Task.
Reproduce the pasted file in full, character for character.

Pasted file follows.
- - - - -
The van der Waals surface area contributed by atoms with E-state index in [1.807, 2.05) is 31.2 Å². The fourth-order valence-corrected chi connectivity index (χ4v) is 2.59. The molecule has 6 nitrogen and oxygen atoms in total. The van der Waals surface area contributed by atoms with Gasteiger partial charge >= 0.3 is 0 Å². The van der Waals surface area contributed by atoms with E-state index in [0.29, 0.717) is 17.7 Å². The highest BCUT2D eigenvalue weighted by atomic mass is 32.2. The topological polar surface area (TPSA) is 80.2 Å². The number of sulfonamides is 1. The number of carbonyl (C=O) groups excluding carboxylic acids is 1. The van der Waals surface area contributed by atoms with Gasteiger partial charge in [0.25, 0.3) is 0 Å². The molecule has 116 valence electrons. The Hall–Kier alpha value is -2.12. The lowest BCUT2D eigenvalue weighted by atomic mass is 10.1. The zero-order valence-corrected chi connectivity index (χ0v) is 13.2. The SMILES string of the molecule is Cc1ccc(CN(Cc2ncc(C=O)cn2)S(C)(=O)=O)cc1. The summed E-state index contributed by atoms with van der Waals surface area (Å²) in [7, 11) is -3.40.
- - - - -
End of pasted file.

The van der Waals surface area contributed by atoms with E-state index in [1.807, 2.05) is 31.2 Å². The fourth-order valence-corrected chi connectivity index (χ4v) is 2.59. The molecule has 6 nitrogen and oxygen atoms in total. The van der Waals surface area contributed by atoms with Gasteiger partial charge >= 0.3 is 0 Å². The van der Waals surface area contributed by atoms with E-state index in [0.29, 0.717) is 17.7 Å². The highest BCUT2D eigenvalue weighted by atomic mass is 32.2. The topological polar surface area (TPSA) is 80.2 Å². The number of sulfonamides is 1. The number of carbonyl (C=O) groups excluding carboxylic acids is 1. The van der Waals surface area contributed by atoms with Gasteiger partial charge in [0.25, 0.3) is 0 Å². The molecule has 116 valence electrons. The Hall–Kier alpha value is -2.12. The lowest BCUT2D eigenvalue weighted by atomic mass is 10.1. The zero-order valence-corrected chi connectivity index (χ0v) is 13.2. The SMILES string of the molecule is Cc1ccc(CN(Cc2ncc(C=O)cn2)S(C)(=O)=O)cc1. The summed E-state index contributed by atoms with van der Waals surface area (Å²) in [7, 11) is -3.40.